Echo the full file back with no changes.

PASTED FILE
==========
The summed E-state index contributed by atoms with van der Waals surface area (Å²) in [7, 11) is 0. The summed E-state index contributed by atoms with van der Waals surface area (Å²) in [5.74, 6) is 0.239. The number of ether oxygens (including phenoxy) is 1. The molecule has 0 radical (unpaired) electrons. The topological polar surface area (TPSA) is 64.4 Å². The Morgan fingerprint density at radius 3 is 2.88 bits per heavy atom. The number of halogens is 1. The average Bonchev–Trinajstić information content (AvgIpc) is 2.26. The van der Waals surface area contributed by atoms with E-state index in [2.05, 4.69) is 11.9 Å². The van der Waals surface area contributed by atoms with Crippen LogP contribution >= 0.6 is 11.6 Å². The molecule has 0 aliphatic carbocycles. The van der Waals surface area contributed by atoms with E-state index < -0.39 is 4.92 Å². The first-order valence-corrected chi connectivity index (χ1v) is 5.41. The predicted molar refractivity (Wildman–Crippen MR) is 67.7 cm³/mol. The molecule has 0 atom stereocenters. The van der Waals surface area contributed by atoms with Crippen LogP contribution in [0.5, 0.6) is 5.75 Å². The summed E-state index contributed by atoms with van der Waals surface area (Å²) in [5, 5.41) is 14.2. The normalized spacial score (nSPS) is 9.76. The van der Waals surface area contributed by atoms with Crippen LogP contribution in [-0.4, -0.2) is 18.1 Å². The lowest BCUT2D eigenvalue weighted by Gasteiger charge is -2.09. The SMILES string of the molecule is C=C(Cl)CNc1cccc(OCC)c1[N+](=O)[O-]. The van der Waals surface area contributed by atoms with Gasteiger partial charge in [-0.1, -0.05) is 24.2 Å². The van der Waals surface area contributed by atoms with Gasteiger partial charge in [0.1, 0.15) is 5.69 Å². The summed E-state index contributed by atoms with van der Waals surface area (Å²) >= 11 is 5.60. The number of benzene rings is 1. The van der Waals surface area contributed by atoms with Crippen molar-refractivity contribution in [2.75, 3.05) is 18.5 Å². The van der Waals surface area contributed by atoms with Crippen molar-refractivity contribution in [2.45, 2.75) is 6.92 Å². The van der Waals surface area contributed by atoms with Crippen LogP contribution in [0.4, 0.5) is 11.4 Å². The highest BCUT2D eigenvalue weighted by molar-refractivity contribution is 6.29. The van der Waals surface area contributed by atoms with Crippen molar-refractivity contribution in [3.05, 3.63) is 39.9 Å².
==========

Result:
The summed E-state index contributed by atoms with van der Waals surface area (Å²) in [7, 11) is 0. The summed E-state index contributed by atoms with van der Waals surface area (Å²) in [5.74, 6) is 0.239. The number of ether oxygens (including phenoxy) is 1. The molecule has 0 radical (unpaired) electrons. The topological polar surface area (TPSA) is 64.4 Å². The Morgan fingerprint density at radius 3 is 2.88 bits per heavy atom. The number of halogens is 1. The average Bonchev–Trinajstić information content (AvgIpc) is 2.26. The van der Waals surface area contributed by atoms with E-state index in [2.05, 4.69) is 11.9 Å². The van der Waals surface area contributed by atoms with Crippen LogP contribution >= 0.6 is 11.6 Å². The molecule has 0 aliphatic carbocycles. The van der Waals surface area contributed by atoms with E-state index < -0.39 is 4.92 Å². The first-order valence-corrected chi connectivity index (χ1v) is 5.41. The predicted molar refractivity (Wildman–Crippen MR) is 67.7 cm³/mol. The molecule has 0 atom stereocenters. The van der Waals surface area contributed by atoms with Crippen LogP contribution in [0.5, 0.6) is 5.75 Å². The summed E-state index contributed by atoms with van der Waals surface area (Å²) in [5, 5.41) is 14.2. The normalized spacial score (nSPS) is 9.76. The van der Waals surface area contributed by atoms with Crippen LogP contribution in [-0.4, -0.2) is 18.1 Å². The lowest BCUT2D eigenvalue weighted by Gasteiger charge is -2.09. The SMILES string of the molecule is C=C(Cl)CNc1cccc(OCC)c1[N+](=O)[O-]. The van der Waals surface area contributed by atoms with Gasteiger partial charge in [-0.1, -0.05) is 24.2 Å². The van der Waals surface area contributed by atoms with Gasteiger partial charge in [0.1, 0.15) is 5.69 Å². The summed E-state index contributed by atoms with van der Waals surface area (Å²) >= 11 is 5.60. The number of benzene rings is 1. The van der Waals surface area contributed by atoms with Crippen molar-refractivity contribution in [2.75, 3.05) is 18.5 Å². The van der Waals surface area contributed by atoms with Crippen molar-refractivity contribution in [2.45, 2.75) is 6.92 Å². The van der Waals surface area contributed by atoms with Crippen LogP contribution in [0.4, 0.5) is 11.4 Å². The highest BCUT2D eigenvalue weighted by molar-refractivity contribution is 6.29. The van der Waals surface area contributed by atoms with Crippen molar-refractivity contribution in [3.05, 3.63) is 39.9 Å².